Working With Seniors


Quote: “Some people, no matter how old they get, never lose their beauty – they merely move it from their faces into their hearts.”

When I was young, older people made me nervous. You couldn’t get me to talk to them, must less hang around them. In reality, I was probably scared of them, and even scared to think that I would become one. How dumb was that? Getting older isn’t a punishing, it’s a blessing for most, but not all. Some seniors are more independent, while others may require assisting living, and help with regular everyday chores. Getting dressed, putting on a watch, eating, or just needing help with how to use their cell phones. All of these thing are harder to do alone as some people get older. Not every grows old gracefully.

I work at a senior living community, five days a week. It’s always a surprise as to what these seniors will want to talk about. Some can easily carry on a conversation about the weather, sports, what they’ve heard in the local news. Some make me laugh. There’s a few that make it a point to come and talk to me everyday, these are my favorite! They think that they need me, but the truth is that I need them too! I’ve noticed a change in myself, in a good way, and I know it’s due to working and learning about them.

Working with seniors does have some great benefits too. It’s taught me patience. You have to have a lot of patience’s when working with seniors. Some move a lot slower than you do, some are very hard of hearing. Instead of getting angry with them because they may not be able to hear you, talk with your facial expressions, maybe use your hands or write down words onto a sheet of paper. This works best for me too.

The independent seniors, those are the ones that can leave the building on there own. They can come and go as they please, and they need little or no assistance. But they still need help with certain things, like finding lost items, making doctor appointments, or help having their packages delivered to their rooms. They are independent today, but things can change quickly, and you never know when one of them will require more assistance.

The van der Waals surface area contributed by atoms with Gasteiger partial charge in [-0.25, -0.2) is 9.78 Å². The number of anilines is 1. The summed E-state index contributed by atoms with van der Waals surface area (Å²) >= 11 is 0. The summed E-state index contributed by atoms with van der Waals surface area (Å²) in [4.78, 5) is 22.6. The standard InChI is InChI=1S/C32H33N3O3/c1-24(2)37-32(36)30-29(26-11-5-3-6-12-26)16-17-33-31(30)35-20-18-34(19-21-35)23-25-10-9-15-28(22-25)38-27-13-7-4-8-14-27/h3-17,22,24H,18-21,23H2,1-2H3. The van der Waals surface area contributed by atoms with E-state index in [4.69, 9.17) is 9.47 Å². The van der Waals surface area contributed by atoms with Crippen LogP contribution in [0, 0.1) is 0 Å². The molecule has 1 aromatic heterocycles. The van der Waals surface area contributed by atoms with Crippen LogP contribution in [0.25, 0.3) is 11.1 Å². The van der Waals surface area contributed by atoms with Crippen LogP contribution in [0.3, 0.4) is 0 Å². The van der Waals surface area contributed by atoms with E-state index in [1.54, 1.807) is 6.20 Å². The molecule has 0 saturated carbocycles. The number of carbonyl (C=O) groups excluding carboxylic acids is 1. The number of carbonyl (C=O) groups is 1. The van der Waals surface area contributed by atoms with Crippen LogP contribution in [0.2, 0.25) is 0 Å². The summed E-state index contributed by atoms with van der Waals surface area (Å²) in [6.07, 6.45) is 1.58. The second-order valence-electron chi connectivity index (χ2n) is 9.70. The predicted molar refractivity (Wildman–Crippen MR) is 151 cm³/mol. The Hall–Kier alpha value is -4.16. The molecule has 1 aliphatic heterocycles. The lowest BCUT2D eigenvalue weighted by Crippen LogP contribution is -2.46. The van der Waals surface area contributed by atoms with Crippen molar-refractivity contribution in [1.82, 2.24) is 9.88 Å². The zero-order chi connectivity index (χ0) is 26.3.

Some days are harder than others. Days that we needed to call 911 because someone fell and hit their head in the shower. Or someone’s blood pressure is extremely high, or someone is having problems breathing. It happens almost everyday where I work, and if not everyday, then at least every week. Paramedics know us, we call them often. But it’s never easy to deal with, and you know that there is always that chance that they may not return. It’s going to happen, none of us live forever, but knowing that doesn’t make it any easier.

Today, one of the residents that I was close to, passed away. She was 91 years old. Fragile. Out spoken. Very demanding at times, but I grew to love her. Yes, you do get attached to some of them. She had no family members left, she was the last one still alive. She didn’t get visitors, but she would come by me and talked to me at least twice a day, I looked forward to seeing her all the time. She had wonderful stories about when she lived in France as a dancer. She loved bacon and anything with heavy cream. She disliked pop music, but gave a pass to Katy Perry. She loved dogs, the color sky blue, and reading. We talked about books a lot. I learned about her life, and I learned to respect those that lived before me. I guess I loved her, in my own way.

Tomorrow, her things will be removed from her room. I’m sure that most will be tossed away, while somethings will be put into storage. There isn’t anyone, not even a grandchild to claim her belongings, she was an only child. All her friends were already gone.

As they were taking her away on the gurney, I got up and went to her, and I took her weak little hand into mine, and held it tight. She looked at me, but I’m not sure if she even knew it was me or not. She didn’t speak, she was almost gone at that point. But I wanted to say my goodbyes, and let her know that I was there. Whether she knew that or not, I don’t know.

Working at a senior living place isn’t easy. And I didn’t think that I’d enjoy it, or that I could do it, day after day. It’s been good, it’s been hard. Sometimes, really hard, like today. But I liked to think that I can be there to help them, to help their days be a little brighter, to let them know that they are not forgotten. That they are special, and still important. But they are helping me to be a better person. And I thank them for that, everyday.




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